Jacquelin Johnson won her sixth career NCAA title by picking up her third-consecutive pentathlon victory at the NCAA Indoor Championships - the first time a female has won thre straight pentathlon titles as well as just the ninth time in NCAA history a female athlete has won the same event in her career.

"I was confident going in. I had a little bit of déjà vu, because last year I had to win by three seconds or more in the 800-meter," she stated.

"I knew I could do it; it was just a matter of actually going out there and accomplishing it. I wasn't really thinking of winning for the third year in a row, I was more focused on beating the record (meet and collegiate)."

(Old NCAA record: 4425, Austra Skujyté, Kansas State, 2002)

2008 Leaders: 1. Johnson, Arizona St., 4312; 2. Roehrig, Minnesota, 4218; 3. Quinley, Arizona, 4125

(2007 Gold: Jacquelyn Johnson, Arizona State, 4393; Silver: Diana Pickler, Washington State, 4339; Bronze: Melissa Talbort, Wisconsin, 4225)


16.00 Men's 35-lb. Weight-throw Pre / Final

Gold: Egor Agafonov, Kansas, 22.71m; Silver: Jake Dunkleberger, Auburn, 22,24m; Bronze: Walter Henning, North Carolina, 22,02m.

Kansas State's Egor Agofanov, the 2008 national leader (22,67m), defended his national title in the 35-pound weight throw, heaving the implement 22.71m to hold Jake Dunkleberger at bay.

Agofanov, the NCAA 2007 Outdoor fourth-place finisher in the hammer throw, concludes his Jayhawk indoor career with two national titles and a runner-up placing (2006).

(NCAA Record: 25.08m, Kibwe Johnson, Ashland, 2007)

2008 Leaders: 1. Agafonov, Kansas, 22.67m; 2. Rohr, Missouri, 22.42m; 3. Shanklin, Wyoming, 21.90m

(2007 Gold: Egor Agafonov, Kansas, 23.60m; Silver: Cory Martin, Auburn, 23.27m; Bronze: Nick Owens, North Carolina, 21.71m)


16.30 Women's Shot Put Pre / Final

Gold: Mariam Kevkhishvili, Florida, 17.83m; Silver: Sarah Stevens, Arizona State, 17.64m; Bronze: Patience Knight, Texas Tech, 17.27m

Florida sophomore Kevkhishvili, second on the NCAA performance chart at 17.44m, unleashed a terrific second-round throw of 17.83m - a Florida school record - to take a lead she would not relinquish on the evening.

Stevens, the 2007 indoor champion, was unable to get in a throw of merit, fouling on four-straight attempts before landing the shot 17.64m on her sixth - and final - throw of the evening.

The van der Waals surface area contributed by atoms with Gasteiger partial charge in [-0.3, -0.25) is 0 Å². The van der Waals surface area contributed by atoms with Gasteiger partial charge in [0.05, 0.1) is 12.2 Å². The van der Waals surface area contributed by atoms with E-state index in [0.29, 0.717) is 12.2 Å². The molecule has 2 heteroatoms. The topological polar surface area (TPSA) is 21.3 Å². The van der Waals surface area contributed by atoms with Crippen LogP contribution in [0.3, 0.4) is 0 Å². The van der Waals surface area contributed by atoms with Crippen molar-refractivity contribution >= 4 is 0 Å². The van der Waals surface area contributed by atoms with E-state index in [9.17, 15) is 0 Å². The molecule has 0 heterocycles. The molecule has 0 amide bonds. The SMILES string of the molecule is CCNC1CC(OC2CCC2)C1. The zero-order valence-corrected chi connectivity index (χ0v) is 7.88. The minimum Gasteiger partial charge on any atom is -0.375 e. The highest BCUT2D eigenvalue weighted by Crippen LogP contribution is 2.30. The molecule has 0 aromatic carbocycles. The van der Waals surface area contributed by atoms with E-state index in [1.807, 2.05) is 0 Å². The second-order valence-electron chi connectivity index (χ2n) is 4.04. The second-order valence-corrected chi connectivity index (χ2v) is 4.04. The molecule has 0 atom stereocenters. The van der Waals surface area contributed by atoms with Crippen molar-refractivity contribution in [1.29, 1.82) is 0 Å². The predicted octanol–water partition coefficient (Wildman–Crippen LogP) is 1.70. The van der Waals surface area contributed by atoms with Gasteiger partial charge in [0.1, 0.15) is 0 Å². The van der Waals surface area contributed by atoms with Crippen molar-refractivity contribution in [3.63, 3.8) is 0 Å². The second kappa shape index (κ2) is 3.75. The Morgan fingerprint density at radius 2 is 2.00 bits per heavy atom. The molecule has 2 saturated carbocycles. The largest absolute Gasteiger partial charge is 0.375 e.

Knight threw 17.27m on both her fourth- and fifth-round efforts to secure the bronze medal.

Tennessee's Annie Alexander, third on the national list (17.42m), failed to make the final.
“Mariam deserves everything that she got today,” Florida throws coach Steve Lemke said on the Florida Gators website.

“She’d been throwing great in practice all week and we felt like she was bound for great things today. She beat a really good field and did something that no one at Florida had ever done, so this was a special moment for Mariam.”

(NCAA Record: 19.15m, Laura Gerraughty, North Carolina, 2004)

2008 Leaders: 1. Stevens, Arizona St., 17.78m; 2. Kevkhishvili, Florida, 17.44m; 3. Alexander, Tennessee, 17.42m

(2007 Gold: Sarah Stevens, 18.16m; Silver: Michelle Carter, Texas, 18.12m; Bronze: Abigail Ruston, Texas State, 16.61m)


16.45 Men's High Jump Final

Gold: Dusty Jonas, Nebraska, 2.31m; Silver: Scott Sellers, Kansas State, 2.25m; Bronze: Ehi Oamen, Northern Iowa, 2.19m

Much of the talk during these championships was, "How high will Scott Sellers jump?" Sellers had improved on the year to a lifetime indoor best 2.29m, and was the 2007 NCAA Outdoor champion in this event.

What many folks were not counting on was Jonas improving his lifetime best by 6cm and finding the form of his career in clearing 2.09m, 2.14m, 2.19m, 2.22m, 2.25m and 2.28m on his first attempts - a series Sellers was able to match up to a first-attempt miss at 2.22m followed by an easy clearance at 2.25m.

"Truthfully it really hasn't sunk in yet that I am a national champion,"
quotes Nebraska's team webpage.

"Right now it just feels like I've set a new PR at any regular meet. Coming in, I knew I had a chance and both Coach Pepin (Gary Pepin) and Nic (volunteer coach Nic Petersen) said they knew I had what it was going to take today to win.

"The strange thing is I think I am happier that I cleared 7-7. Hopefully over the next few days it will set in that I'm a national champion."

(NCAA Record: 2.37m, Hollis Conway, Louisiana-Lafayette, 1989)

2008 Leaders: 1. Sellers, Kansas State, 2.29m; 2. Jonas, Nebraska, 2.26m; 3. Diggs, Houston, 2.22m; Wright, California, 2.22m